Bradley Stoke in Bloom: June update

Bradley Stoke in Bloom.

An update from Sara Messenger of the Bradley Stoke in Bloom group.

How much can change in just one month? At The Common East pond, the wonderful little balls of fluff quickly grew into something that more closely resembled a small duck, aided I’m sure by the constant and adoring crowd ever ready with a tasty titbit or two. Sadly, they have now all gone. Ten were hatched, but one was lost the first day – not an unusual occurrence with such a large brood. The family were doing well, but then I’m told nine became eight the same night a large pile of balloons and gas canisters appeared by the bench next to the pond and then there were none. However a duck with eight large ducklings does seem to have appeared at the Three Brooks lake so I am hoping that this is the same family; it’s not implausible that they could have crossed Primrose Bridge and have swum down the brook to the lake. Although the pond water is clear and in places teaming with froglets, the pond has become very low so it may have been a wise decision for them to move on.

Water does seem to be very scarce, our insect hotels require frequent watering and our planters, including those at the Willow Brook centre, are drier than the Sahara. The agreement with the centre is that they are litter picked and watered although this does not seem to happen as frequently as we’d like. They’ve all had a tidy up and we’ve re-planted the ‘kitchen garden’ with onions, carrots, tomatoes, ‘Lucy’s’ strawberries, peppers, wasabi and radish to compliment the rosemary, potatoes, chard and rhubarb. Once watering has recommenced, we will restock the other planters too.

Our other herb garden outside the Brook Way doctors’ surgery is also very dry, although there was another promise to water them, this also has not happened. As we no longer have access to the water tap at the rear of the building, we’re often seen unloading water bottles to give them a drink. The rose garden fares better in the dry weather and in the garden we’ve added some ferns that should thrive in the shade.  Thankfully, the neighbours by our ‘beehive roundabout’ have faithfully kept their promise to water the roundabout and it is indeed blooming, as is the roundabout at Palmers Leaze which is watered by BSiB’s Andrew.

The ‘Aztec West triangle’ is looking amazing, as this is its first season we’re still seeing what works here and what doesn’t. For some reason the nigella (love-in-a mist) only wants to be seen by pedestrians –  on the path side there are great swathes of purple to greet you – but on the road side? Nothing! Our ‘Manor Farm corner’ had some summer colour added and although we didn’t start the opposite corner, we weeded it (and the wild flowers) so that it all looked fabulous in time for the Community Festival.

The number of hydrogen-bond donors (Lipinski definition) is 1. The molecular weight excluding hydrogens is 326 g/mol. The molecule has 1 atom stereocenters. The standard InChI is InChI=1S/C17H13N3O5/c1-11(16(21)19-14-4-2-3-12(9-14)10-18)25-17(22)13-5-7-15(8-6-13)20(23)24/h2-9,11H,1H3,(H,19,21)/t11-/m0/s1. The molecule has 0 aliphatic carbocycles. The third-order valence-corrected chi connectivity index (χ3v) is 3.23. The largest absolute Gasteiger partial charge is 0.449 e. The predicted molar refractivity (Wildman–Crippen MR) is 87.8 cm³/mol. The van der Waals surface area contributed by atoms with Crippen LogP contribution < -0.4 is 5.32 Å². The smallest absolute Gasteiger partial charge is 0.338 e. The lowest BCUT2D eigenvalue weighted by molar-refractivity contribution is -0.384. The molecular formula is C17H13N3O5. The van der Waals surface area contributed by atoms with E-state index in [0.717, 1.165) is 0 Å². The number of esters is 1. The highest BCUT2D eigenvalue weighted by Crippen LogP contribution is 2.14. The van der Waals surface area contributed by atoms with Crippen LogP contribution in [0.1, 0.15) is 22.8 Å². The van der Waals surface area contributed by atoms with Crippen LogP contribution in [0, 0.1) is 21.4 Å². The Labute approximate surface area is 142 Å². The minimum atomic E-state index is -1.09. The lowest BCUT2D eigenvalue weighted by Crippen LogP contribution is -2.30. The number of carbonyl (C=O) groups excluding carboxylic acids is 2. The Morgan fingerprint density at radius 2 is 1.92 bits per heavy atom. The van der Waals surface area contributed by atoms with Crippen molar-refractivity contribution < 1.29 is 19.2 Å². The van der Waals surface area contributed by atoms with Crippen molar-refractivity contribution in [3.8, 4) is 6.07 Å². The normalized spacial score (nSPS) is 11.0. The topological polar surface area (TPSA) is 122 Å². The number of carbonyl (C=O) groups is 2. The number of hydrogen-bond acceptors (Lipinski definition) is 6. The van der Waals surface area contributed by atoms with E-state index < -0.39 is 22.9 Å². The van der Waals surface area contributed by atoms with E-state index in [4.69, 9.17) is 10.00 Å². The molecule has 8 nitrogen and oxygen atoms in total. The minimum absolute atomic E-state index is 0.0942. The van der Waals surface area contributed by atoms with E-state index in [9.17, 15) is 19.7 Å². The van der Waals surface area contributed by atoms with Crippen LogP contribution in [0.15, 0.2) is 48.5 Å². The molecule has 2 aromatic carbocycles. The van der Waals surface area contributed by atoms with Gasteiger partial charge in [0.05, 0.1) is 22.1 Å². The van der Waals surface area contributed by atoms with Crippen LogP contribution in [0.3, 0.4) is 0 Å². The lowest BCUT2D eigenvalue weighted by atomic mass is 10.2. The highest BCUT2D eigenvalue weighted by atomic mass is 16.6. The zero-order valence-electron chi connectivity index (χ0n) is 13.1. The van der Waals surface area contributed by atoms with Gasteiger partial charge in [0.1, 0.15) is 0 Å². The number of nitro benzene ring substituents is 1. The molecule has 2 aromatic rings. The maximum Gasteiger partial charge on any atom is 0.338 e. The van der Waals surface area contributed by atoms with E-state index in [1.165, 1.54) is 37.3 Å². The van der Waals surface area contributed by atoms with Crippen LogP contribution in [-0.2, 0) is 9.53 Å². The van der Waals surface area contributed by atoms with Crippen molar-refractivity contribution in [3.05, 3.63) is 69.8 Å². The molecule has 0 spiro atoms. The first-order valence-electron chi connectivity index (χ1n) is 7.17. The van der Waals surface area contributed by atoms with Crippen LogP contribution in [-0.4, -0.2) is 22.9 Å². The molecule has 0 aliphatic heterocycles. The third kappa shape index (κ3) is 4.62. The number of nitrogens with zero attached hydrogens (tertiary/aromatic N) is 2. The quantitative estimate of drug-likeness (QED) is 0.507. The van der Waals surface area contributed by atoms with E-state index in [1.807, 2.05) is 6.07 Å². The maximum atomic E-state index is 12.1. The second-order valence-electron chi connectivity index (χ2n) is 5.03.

We were also asked to help with the wild flower planting on Brook Way and although we asked for daisies, cornflowers and poppies, we were disappointed to be told by SGC they weren’t suitable, so when a beautiful wild flower meadow appeared we thought they had changed their minds. We may have accidentally dropped a few seeds on the ground, but we’ve now discovered we’re not the only ‘guerrilla gardeners ‘in town and that others were doing the same thing, and the area now looks stunning.

Best Front Garden competition

Next month we’ll be concentrating on our annual Best Front Garden competition. We’re getting a steady trickle of mainly large gardens entries and although we’ve set the closing date as 6th July, I’m sure we won’t turn away any late entries. We’d like to see more small gardens entered; we’ve had some fabulous ones in the past and although they may have been small, some with their pretty urns and strawberry boxes left a lasting impression. Forms can be returned to us via email or dropped off at the town council office at the Jubilee Centre. Good luck!

How to contact Bradley Stoke in Bloom:

Share this page: